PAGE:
It can take a significant amount of time and money for an angler to find his way to the saltwater flats when living in the middle of Rocky Mountain trout country. Usually there is never really a craving to seek other waters with world class dry fly fishing literally right in your backyard. However, when the president of the Montana Carp Society called and invited us to one of the finest carp flats in the state of Montana we couldn’t resist the adventure.
Needless to say Jim B. and I cancelled our plans to float The MO, dusted off our 7 weights, and bought some carp flies in the shop. We had plans to meet the president at a local gas station somewhere near the secret flat and after a short drive we were in Common Carp heaven. If you closed your eyes for a minute you could imagine yourself at Christmas Island stalking a flat for Bonefish. It may not have been the real thing, but the thought of Carp in Montana seemed enough to keep us interested.
As we waded into the flat the anticipation of my first Carp was killing me, but the conditions weren’t right and the fish weren’t in yet. So we decided to take advantage of rule #1 of the MCS and have a beer back at the truck. Upon return to the sacred Carp flat I found my first feeding fish. I had a few casts into the feeding zone and then he was gone! No need to worry, we continued to work our way through the flat and the president kept our hopes up for another fish or two. However, after another hour we were still carpless and the president decided to pull the plug on the day. In the end, it was still a great day on the water and fishing for a different species brought much needed adventure to the summer. I can guarantee that I will be back to the flat looking to catch myself a Montana Golden Bonefish.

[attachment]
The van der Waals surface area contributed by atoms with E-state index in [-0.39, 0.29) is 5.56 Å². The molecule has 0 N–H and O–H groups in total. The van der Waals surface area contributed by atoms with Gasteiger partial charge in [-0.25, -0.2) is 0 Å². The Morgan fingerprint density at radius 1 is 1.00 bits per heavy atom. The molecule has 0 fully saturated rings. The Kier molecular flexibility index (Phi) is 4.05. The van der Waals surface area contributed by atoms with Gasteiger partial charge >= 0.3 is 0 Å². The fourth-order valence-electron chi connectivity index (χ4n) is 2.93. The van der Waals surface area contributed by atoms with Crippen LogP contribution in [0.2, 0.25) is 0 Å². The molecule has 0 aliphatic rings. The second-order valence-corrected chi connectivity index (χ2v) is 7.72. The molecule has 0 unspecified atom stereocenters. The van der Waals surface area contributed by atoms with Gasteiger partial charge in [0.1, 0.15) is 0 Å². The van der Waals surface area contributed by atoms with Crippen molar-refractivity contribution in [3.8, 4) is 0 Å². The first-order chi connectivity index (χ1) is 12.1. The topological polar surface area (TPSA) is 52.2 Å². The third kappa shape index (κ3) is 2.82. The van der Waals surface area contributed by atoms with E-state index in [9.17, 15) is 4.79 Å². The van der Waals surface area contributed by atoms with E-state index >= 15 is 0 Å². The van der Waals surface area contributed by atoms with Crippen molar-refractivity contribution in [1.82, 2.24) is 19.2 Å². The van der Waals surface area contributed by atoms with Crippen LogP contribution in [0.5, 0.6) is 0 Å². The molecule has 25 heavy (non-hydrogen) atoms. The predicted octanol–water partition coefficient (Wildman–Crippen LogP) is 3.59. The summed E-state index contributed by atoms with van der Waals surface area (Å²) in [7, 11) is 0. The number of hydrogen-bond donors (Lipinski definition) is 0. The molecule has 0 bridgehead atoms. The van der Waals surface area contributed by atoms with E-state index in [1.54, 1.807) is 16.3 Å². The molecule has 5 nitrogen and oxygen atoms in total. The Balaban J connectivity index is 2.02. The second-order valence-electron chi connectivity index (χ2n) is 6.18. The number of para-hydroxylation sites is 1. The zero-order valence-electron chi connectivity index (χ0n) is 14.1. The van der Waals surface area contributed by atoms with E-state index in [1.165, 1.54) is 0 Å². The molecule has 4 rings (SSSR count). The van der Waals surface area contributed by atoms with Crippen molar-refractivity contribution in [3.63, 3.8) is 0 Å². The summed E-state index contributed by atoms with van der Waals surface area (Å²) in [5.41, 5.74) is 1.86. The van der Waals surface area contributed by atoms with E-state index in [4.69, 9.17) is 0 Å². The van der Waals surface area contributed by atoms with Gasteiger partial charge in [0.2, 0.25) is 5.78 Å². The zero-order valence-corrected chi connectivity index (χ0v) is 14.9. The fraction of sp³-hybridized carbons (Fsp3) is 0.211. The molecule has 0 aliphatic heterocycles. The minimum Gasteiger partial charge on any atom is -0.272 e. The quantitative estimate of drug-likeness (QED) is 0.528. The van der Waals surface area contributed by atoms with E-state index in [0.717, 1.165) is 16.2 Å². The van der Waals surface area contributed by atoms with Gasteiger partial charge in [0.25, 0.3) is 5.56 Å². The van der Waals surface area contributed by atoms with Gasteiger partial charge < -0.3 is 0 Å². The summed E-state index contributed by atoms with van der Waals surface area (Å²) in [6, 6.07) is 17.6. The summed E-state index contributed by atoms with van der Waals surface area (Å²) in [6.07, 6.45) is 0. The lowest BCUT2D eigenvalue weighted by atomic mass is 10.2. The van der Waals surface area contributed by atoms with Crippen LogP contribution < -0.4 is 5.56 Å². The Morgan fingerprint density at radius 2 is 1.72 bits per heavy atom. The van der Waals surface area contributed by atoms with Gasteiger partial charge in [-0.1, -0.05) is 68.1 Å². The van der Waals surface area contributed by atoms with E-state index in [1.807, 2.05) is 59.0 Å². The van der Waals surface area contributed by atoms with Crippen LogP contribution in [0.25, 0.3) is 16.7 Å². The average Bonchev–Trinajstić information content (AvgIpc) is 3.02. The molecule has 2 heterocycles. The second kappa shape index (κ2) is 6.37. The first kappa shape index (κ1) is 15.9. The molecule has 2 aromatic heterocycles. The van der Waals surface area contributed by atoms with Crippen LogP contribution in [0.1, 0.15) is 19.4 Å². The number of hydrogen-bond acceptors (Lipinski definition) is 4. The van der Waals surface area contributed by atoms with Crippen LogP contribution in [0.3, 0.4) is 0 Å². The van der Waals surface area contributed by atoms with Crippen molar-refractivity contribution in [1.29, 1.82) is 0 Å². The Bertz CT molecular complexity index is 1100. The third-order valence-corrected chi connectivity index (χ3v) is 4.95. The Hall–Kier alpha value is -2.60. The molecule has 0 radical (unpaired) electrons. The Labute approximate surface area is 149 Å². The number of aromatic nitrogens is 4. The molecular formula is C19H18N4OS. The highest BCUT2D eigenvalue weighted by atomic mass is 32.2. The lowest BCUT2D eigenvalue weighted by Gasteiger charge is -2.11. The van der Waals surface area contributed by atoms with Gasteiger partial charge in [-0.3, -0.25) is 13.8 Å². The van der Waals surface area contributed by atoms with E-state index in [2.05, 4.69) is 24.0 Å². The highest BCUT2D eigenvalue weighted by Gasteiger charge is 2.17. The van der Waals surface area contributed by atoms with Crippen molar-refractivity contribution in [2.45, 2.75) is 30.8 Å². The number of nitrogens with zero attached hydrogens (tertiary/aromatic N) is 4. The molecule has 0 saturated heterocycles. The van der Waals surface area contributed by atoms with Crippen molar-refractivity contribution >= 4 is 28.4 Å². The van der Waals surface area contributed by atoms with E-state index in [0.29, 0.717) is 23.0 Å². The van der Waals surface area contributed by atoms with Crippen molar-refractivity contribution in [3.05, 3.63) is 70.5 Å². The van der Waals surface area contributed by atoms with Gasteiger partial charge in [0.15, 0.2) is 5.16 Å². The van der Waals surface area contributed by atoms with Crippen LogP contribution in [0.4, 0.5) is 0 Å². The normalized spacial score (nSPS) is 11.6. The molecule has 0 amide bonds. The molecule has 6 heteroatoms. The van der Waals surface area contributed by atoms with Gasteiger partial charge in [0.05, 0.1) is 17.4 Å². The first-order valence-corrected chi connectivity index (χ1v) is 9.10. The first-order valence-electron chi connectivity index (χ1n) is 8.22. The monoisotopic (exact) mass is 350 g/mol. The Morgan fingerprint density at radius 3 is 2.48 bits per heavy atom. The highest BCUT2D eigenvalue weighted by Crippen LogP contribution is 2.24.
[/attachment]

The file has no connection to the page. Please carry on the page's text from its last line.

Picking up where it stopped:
Good stuff Taylor, writing about fishing and not catching fish at the same time can be tricky, you nailed it.
Thanks Garrett! It was a great day of fishing. I can’t wait to get back out there and try them again. Glad to see your following the blog as well!
Comment *I lived my first 62 years in Pennsylvania. Always loved to fish for carp. My son used to call me the carp master. Retired & moved to Libby in 07.
Often wondered how far I would have to travel to find carp.
Wow! Will have to take a trip down & see if I can find a place to wet a line from
shore. Any suggestions?
We absolutely love to pursue carp on the fly here in Montana as well. I’m not entirely sure on that side of the mountains where you would be able to go to find a carp, but there has to be somewhere. If you make it over to our side of the mountains, be sure to stop in the Craig shop to chat with me face to face. I don’t dare post any locations online, but if we talk in person, I’ll get you in the right direction.